From the people who brought the world "poutine" there is another French Canadian delicacy they're waiting to spring on an unsuspecting world: steamies.

Steamies are basically hot dogs cooked with steam. The hot dog is placed in a rich, top-sliced bun and then both bun and tube steak are steam cooked. A correctly prepared steamie should leave the hot dog piping and the bun warm and moist, with a consistency not unlike custard.

Sometimes "Stimés" is used in place of "Steamies" by those uncomfy with a French Canadian delicacy bearing such an obvious English (aka Anglais hostie *spit*!) name.

Steamies should be ordered "All Dress" or not ordered at all. What you'll get is a dog dripping with relish, mustard, onions, minced cabbage, and quite possibly some fresh white cheese curds. Note the lack of an "-ed" on "All Dress". This is not bad English (or Anglais hostie *spit*!). It's perfectly correct Franglais, as in "donne-moé un stimé all-dress pi un Pepsi!"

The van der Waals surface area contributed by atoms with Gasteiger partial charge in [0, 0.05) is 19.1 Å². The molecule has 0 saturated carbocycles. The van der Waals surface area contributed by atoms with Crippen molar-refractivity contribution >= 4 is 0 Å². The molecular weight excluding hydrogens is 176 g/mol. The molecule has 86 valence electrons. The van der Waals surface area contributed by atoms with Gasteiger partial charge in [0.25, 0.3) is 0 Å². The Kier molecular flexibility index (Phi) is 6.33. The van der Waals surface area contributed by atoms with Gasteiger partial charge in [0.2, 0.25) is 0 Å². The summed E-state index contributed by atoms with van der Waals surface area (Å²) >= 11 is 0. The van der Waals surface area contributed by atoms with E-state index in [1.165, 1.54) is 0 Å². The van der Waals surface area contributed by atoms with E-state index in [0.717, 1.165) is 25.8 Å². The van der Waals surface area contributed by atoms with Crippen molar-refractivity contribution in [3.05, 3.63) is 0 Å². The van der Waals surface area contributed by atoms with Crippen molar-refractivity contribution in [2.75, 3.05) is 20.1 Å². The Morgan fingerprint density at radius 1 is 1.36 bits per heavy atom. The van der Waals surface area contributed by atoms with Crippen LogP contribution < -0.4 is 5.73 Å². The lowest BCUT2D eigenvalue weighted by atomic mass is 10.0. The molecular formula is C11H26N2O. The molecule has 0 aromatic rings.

Along with your steamie, you'll generally be encouraged to order a side of sinfully greasy fries, which get served in a paper lunch sack with enough salt to destroy much of Greece's arable soil.

An alternative to the "steamie all-dress" is "le 'ot dog mishigan" or "un Michigan avec fromage". Instead of the steamie's usual compliment of relish, too many onions, and mustard, the steamie is slathered in a heap of spaghetti meat sauce with the ubiquitous cheese curds. Un Michigan should not be confused with a flotteur. A flotteur is a hot dog bun filled with ground beef and then covered in spaghetti sauce. It's also interesting to note, "Michigan" is used by French Canadians to denote any food (be it hot dogs, poutine, etc) covered in spaghetti meat sauce.